In political thought, the arbitrary acceptance of the monarch’s divine right to rule (a conception popular in the Renaissance) had so nearly succumbed to skeptical criticism that Thomas Hobbes in his Leviathan (1651) found it necessary to defend the idea of political absolutism with a rationally conceived sanction. According to him, the monarch should rule not by divine right but by an original and indissoluble social contract in order to secure universal peace and material gratification. Similarly rationalistic, but opposed to this rigorous subordination of all organs of the state to central control, were Locke’s two Treatises on Government (1690), in which he stated that the authority of the governor is derived from the always revocable consent of the governed and that the people’s welfare is the only proper object of that authority.

Perhaps the greatest historical work in English is The History of the Decline and Fall of the Roman Empire (6 volumes, 1776-1788), by Edward Gibbon. Notable for its stately, balanced style, it is permeated with rationalistic skepticism and distrust of emotion, particularly religious emotion.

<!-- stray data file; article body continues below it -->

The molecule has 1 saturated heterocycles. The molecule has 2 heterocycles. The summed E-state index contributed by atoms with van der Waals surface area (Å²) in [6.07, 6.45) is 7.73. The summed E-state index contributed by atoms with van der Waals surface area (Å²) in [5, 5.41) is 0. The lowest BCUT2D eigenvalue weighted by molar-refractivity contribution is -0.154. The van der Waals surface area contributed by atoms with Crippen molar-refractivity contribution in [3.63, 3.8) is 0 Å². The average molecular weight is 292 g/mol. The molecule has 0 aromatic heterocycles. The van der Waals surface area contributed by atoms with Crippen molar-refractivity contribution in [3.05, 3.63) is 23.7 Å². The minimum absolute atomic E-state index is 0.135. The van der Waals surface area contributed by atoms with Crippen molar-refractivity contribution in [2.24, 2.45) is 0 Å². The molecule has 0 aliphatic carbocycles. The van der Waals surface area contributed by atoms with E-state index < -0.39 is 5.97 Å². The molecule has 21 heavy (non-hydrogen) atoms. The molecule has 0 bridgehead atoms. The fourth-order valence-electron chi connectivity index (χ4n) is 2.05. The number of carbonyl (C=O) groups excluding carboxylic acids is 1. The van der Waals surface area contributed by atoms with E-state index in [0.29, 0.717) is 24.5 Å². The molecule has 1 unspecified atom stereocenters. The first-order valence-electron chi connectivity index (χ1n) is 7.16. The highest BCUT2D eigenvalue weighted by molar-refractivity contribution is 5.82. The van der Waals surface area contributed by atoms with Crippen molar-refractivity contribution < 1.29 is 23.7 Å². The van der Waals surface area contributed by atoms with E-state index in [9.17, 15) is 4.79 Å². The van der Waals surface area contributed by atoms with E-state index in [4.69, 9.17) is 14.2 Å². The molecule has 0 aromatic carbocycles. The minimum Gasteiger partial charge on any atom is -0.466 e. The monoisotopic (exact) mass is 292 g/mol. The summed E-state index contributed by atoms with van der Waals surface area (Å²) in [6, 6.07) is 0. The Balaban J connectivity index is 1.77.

The successive stages of literary taste during the period of the Restoration and the 18th century are conveniently referred to as the ages of Dryden, Pope, and Johnson, after the three great literary figures who, one after another, carried on the so-called classical tradition in literature. The age as a whole is sometimes called the Augustan age, or the classical or neoclassical period.

A   Age of Dryden

The poetry of John Dryden possesses a grandeur, force, and fullness of tone that were eagerly received by readers still having something in common with the Elizabethans. At the same time, however, his poetry set the tone of the new age in achieving a new clarity and in establishing a self-limiting, somewhat impersonal canon of moderation and good taste. His polished heroic couplet (a unit of two rhyming lines of iambic pentameter, generally end-stopped), which he inherited from less accomplished predecessors and then developed, became the dominant form in the composition of longer poems.

In a number of critical works Dryden defined the stylistic restraint, compression, clarity, and common sense that he exemplified in his own poetry and that he showed to be lacking in much of the poetry of the preceding age, particularly in the exuberant and mechanically complex metaphorical wit of the older metaphysical school. His reputation rests primarily on satire. This form became the dominant poetic genre of the age, both because of the religious and political factionalism of the times and because mocking denunciation of the ludicrousness or rascality of the opposition comes naturally to an age with so strong a public sense of norms of behavior. Absalom and Achitophel (1681-1682) and Mac Flecknoe (1682) are the most remarkable of Dryden’s political satires. Among his other poetic works are noteworthy translations of Roman satirists and of the works of Virgil, and the Pindaric ode “Alexander’s Feast,” a tour de force of varied cadences, which was published in 1697.